K. Lang, J. Mosinger, D. M. Wagnerová, Photophysical Properties of Porphyrinoid Sensitizers Noncovalently Bound to Host Molecules; Models for Photodynamic Therapy. Coord. Chem. Rev. 2004, 248, 321-350.
Abstract: The binding of photosensitizers to host molecules is discussed from the perspective of how the confinement in a molecular assembly influences the sensitizer’s photophysical properties. In connection with photodynamic therapy (PDT) of cancer during which the administered sensitizer necessarily interacts with the biological material the problem becomes of utmost importance. This review surveys changes of photophysical behaviour of porphyrins, metalloporphyrins and other porphyrinoid sensitizers induced by their interaction with biopolymers (proteins, nucleic acids), liposomes or synthetic sensitizer carriers (cyclodextrins, calixarenes). The structure, charge, and physicochemical properties of the sensitizer predetermine the type of interaction with the surrounding microenvironment and are manifested by changes in absorption, fluorescence, kinetics of deactivation of the excited states, and generation of singlet oxygen. As follows from the collected data, binding of the sensitizer does not restrict formation of the excited states but influences the kinetics. Various consequences of binding on the form and photophysical parameters of the sensitizers are discussed and general features of the mutual interaction are outlined.
D. Hradil, T. Grygar, T; J. Hradilová, P. Bezdička, Clay and Iron Oxide Pigments in the History of Painting. Appl. Clay Sci. 2003, 22, 223-236.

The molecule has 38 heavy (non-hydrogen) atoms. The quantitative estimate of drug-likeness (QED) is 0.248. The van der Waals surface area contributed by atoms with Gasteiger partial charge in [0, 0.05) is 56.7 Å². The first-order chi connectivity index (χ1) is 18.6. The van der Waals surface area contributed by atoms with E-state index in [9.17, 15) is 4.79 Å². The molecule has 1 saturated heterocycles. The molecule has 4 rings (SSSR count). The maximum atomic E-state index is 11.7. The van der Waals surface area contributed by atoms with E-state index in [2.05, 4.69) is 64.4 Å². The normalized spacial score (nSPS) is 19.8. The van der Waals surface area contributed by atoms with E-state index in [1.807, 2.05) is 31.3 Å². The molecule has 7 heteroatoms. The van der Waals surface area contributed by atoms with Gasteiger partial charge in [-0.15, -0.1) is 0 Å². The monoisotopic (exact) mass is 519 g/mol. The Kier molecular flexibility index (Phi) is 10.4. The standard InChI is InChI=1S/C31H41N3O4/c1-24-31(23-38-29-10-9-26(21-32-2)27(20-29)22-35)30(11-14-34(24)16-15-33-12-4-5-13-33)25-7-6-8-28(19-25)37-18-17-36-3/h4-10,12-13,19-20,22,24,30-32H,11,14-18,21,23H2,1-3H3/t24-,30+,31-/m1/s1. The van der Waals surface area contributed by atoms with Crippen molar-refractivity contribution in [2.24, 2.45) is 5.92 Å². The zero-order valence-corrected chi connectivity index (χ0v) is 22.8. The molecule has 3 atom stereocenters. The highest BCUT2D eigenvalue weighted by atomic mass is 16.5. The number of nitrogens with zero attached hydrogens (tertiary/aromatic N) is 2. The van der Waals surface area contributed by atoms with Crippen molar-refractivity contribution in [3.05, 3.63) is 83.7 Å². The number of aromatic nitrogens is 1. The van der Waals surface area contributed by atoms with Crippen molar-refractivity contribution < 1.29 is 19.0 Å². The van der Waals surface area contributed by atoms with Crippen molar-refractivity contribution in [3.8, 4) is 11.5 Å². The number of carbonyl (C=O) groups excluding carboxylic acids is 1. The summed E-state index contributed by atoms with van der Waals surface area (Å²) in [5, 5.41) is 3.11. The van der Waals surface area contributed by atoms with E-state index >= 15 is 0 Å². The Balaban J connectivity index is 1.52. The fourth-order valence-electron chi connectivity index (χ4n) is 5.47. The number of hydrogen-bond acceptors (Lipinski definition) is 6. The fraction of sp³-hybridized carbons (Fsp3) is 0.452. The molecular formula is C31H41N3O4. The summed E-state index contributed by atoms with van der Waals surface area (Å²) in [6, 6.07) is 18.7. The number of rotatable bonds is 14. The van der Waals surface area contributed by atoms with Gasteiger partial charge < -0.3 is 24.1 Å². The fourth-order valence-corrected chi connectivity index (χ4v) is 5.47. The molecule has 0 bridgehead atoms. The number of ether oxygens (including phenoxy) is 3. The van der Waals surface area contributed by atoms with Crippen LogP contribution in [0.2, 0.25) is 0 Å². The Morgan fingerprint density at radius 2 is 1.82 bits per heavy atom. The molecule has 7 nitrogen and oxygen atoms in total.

Abstract: Clay minerals and iron oxides are intimately related in the process of their natural formation. Their mineralogical composition and physical properties correspond to the physical-chemical conditions of weathering, sedimentation and alteration processes by means of which these minerals are associated giving different types of laterites, ferrolites, ochres, and coloured clays and soils. Very early in human history, these and other clay materials were adopted as mineral pigments. Their structural and mineralogical features are directly related with their natural genesis and provenance and help us in the study of historical painting techniques and materials. This paper gives general information about geological sources and their characteristics, the literary evidence of use of different forms of earthy pigments on historical paintings, about analytical methods suitable in their identification within the ground and colour layers of the painting, and handling with the samples of works of art. The examples focused preferentially on the period of European mediaeval and baroque painting.